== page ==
Below is the original text of a letter written by faculty members that object to the possibility that the university may lease their parking operations for 50 years.
Privatization of parking services: bad for The Ohio State University and the state of Ohio
Parking facilities at The Ohio State University serve a diverse clientele: students, staff, faculty, and visitors, including prospective students, their parents, and alumni. Parking service is a non-profit operation that collects money from its customers to cover day-to-day expenses that include the campus bus service, the repayment of loans used for parking structures, and the salaries and benefits of Ohio workers and a significant number of OSU students.
OSU administration says that the university needs a large cash infusion to foster the development of core academic activities in the future. Among other initiatives to raise cash quickly, OSU administration has proposed to privatize parking operations for the next 50 years through a lease to a private operator, on the grounds that parking services are not part of the core mission of the university. We strongly disagree with this interpretation, because parking services are essential for student access to classes, faculty access to students, and staff access to work. But even if we agreed, we believe this proposal is not in the best interest of OSU for several reasons.
Under the administration’s proposal, the private operator would provide a large, one-time up-front payment in exchange for the right to operate parking on campus and keep all the revenues paid by those who park on campus for the next 50 years. This deal is equivalent to a loan to OSU, repaid for the next 50 years with the foregone revenue that OSU would have received if it retained control of parking. Instead, that money would go to the private operator, in addition to whatever additional amount the operator could raise from higher prices or greater volume. This loan would be repaid by a captive market of students, their parents, staff, faculty, and alumni, at fee levels that the parking operator would be permitted to raise well above the average increases of the recent past.
Under the plan, the private operator would be responsible for maintaining, not improving, current service levels. Meanwhile, OSU would retain responsibility for many of the expenses now paid for with parking revenues. It would also acquire unknown new compliance monitoring and, possibly, litigation costs. When this revenue source now obtained by OSU for parking disappears, how would the administration cover these costs? They would need to divert money from elsewhere, or raise other fees from students, staff, and faculty.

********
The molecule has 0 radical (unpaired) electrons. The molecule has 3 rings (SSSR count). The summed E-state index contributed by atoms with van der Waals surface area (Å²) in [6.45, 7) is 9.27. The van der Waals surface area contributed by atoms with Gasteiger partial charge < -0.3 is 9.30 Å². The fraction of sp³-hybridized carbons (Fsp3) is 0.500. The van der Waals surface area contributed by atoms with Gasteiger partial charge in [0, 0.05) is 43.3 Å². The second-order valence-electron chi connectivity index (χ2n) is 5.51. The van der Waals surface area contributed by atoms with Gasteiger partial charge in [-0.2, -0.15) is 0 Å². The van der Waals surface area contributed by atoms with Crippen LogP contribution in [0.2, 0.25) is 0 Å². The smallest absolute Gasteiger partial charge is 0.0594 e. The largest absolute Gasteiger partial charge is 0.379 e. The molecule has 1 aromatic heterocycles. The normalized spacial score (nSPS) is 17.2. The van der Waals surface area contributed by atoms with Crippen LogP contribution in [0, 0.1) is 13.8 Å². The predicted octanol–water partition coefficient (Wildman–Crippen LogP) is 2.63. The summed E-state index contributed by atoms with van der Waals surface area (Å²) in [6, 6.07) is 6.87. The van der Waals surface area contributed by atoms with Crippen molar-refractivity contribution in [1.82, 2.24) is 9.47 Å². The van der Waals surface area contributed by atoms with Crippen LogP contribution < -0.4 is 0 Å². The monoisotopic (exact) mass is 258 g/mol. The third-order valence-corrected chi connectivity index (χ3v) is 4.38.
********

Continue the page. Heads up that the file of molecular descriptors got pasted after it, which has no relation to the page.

The university has proposed that an up-front payment of $400 million, for example, could be invested long term to fund core mission activities on campus (i.e., scholarships, faculty hiring, etc.) “in perpetuity” (http://oncampus.osu.edu/2012/02/getting-down-to-basics/). However, a financial analysis shows that unless the private operator were willing to lend OSU far more than $400 million, there would be much less money available than the administration has claimed to invest in the academic core – if any. (For more detail see http://cse.osu.edu/~weide/parking/.)
This up-front payment of $400 million would buy the operator a monopoly of parking at OSU. As has been the case in prior experiments of this sort (e.g., in Chicago and Indianapolis), the preeminent concern of the private operator is profit for itself and a group of financial investors, and not necessarily good services priced in a fair manner. Just this month, for example, Chicago has been threatened with a lawsuit for $200 million because it allowed a private company to construct a new garage arguably in violation of the original contract, which said the city could not allow the opening of any new parking facilities that would compete with the private operator under the deal signed in 2006 (http://www.suntimes.com/news/watchdogs/11840471-452/chicago-faces-200-million-claim-over-privatized-parking-garage.html). Privatization of parking has failed at other universities. In 2011, after 25 years of management by a private operator, Vanderbilt University Medical Center brought the entire operation back in-house because they thought they could provide much better customer service, be more sensitive to campus culture, and keep the revenues.
Another issue is that the investor groups controlling parking at OSU would not be based in Ohio. The Wall Street Journal (4/1/12) reports that two of the bidders for the OSU parking revenues are the Carlyle Group and Macquarie Group Ltd., the former based in New York City and the latter in Australia; the other two qualified bidders are also based in Australia. Thus, revenues paid for parking by OSU workers and students would likely flow out of Ohio instead of staying here at home.
The scheme proposed to monetize parking services is bad for OSU. The faculty have overwhelmingly suggested that OSU administration not privatize parking. (A recent faculty-run survey found 84% are opposed!) Privatization of parking would result in profits for private investors at the expense of all who need to park on campus in return for limited or even no new resources for the university. It also raises very important questions about the legal and social implications of privatizing public infrastructure. There must be other, more beneficial, and more innovative ways to deal with funding for the University, and we encourage OSU’s leaders to pursue them.
Signed by more than 90 faculty members at Ohio State.